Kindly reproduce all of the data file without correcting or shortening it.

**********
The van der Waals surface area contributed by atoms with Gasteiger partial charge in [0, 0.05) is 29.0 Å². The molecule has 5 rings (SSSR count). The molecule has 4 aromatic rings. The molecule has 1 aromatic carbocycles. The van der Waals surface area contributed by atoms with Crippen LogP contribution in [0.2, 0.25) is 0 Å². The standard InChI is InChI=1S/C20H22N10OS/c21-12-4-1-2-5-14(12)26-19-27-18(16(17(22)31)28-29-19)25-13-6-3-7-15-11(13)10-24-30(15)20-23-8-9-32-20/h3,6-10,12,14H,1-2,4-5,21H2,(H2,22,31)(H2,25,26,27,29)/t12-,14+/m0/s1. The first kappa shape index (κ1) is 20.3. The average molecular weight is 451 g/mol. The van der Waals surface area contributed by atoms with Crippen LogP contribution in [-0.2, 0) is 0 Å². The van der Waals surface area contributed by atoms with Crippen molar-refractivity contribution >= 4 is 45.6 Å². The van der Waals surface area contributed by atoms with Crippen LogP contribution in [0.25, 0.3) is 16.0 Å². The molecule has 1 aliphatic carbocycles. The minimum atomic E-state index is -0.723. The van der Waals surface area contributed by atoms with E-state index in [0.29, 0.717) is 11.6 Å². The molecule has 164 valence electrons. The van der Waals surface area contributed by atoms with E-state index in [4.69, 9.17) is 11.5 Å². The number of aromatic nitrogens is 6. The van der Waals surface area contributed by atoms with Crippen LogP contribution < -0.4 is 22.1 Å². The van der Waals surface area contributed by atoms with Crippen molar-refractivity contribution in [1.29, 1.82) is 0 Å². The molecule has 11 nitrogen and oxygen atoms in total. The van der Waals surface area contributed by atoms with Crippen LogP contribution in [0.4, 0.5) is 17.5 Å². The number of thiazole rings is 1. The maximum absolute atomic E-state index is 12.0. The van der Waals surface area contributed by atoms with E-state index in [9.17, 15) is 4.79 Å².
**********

The van der Waals surface area contributed by atoms with Gasteiger partial charge in [0, 0.05) is 29.0 Å². The molecule has 5 rings (SSSR count). The molecule has 4 aromatic rings. The molecule has 1 aromatic carbocycles. The van der Waals surface area contributed by atoms with Crippen LogP contribution in [0.2, 0.25) is 0 Å². The standard InChI is InChI=1S/C20H22N10OS/c21-12-4-1-2-5-14(12)26-19-27-18(16(17(22)31)28-29-19)25-13-6-3-7-15-11(13)10-24-30(15)20-23-8-9-32-20/h3,6-10,12,14H,1-2,4-5,21H2,(H2,22,31)(H2,25,26,27,29)/t12-,14+/m0/s1. The first kappa shape index (κ1) is 20.3. The average molecular weight is 451 g/mol. The van der Waals surface area contributed by atoms with Crippen LogP contribution in [-0.2, 0) is 0 Å². The van der Waals surface area contributed by atoms with Crippen molar-refractivity contribution >= 4 is 45.6 Å². The van der Waals surface area contributed by atoms with Crippen LogP contribution in [0.25, 0.3) is 16.0 Å². The molecule has 1 aliphatic carbocycles. The minimum atomic E-state index is -0.723. The van der Waals surface area contributed by atoms with E-state index in [0.29, 0.717) is 11.6 Å². The molecule has 164 valence electrons. The van der Waals surface area contributed by atoms with E-state index in [4.69, 9.17) is 11.5 Å². The number of aromatic nitrogens is 6. The van der Waals surface area contributed by atoms with Crippen LogP contribution < -0.4 is 22.1 Å². The van der Waals surface area contributed by atoms with Crippen molar-refractivity contribution in [1.29, 1.82) is 0 Å². The molecule has 11 nitrogen and oxygen atoms in total. The van der Waals surface area contributed by atoms with Crippen LogP contribution in [0.4, 0.5) is 17.5 Å². The number of thiazole rings is 1. The maximum absolute atomic E-state index is 12.0. The van der Waals surface area contributed by atoms with E-state index in [9.17, 15) is 4.79 Å².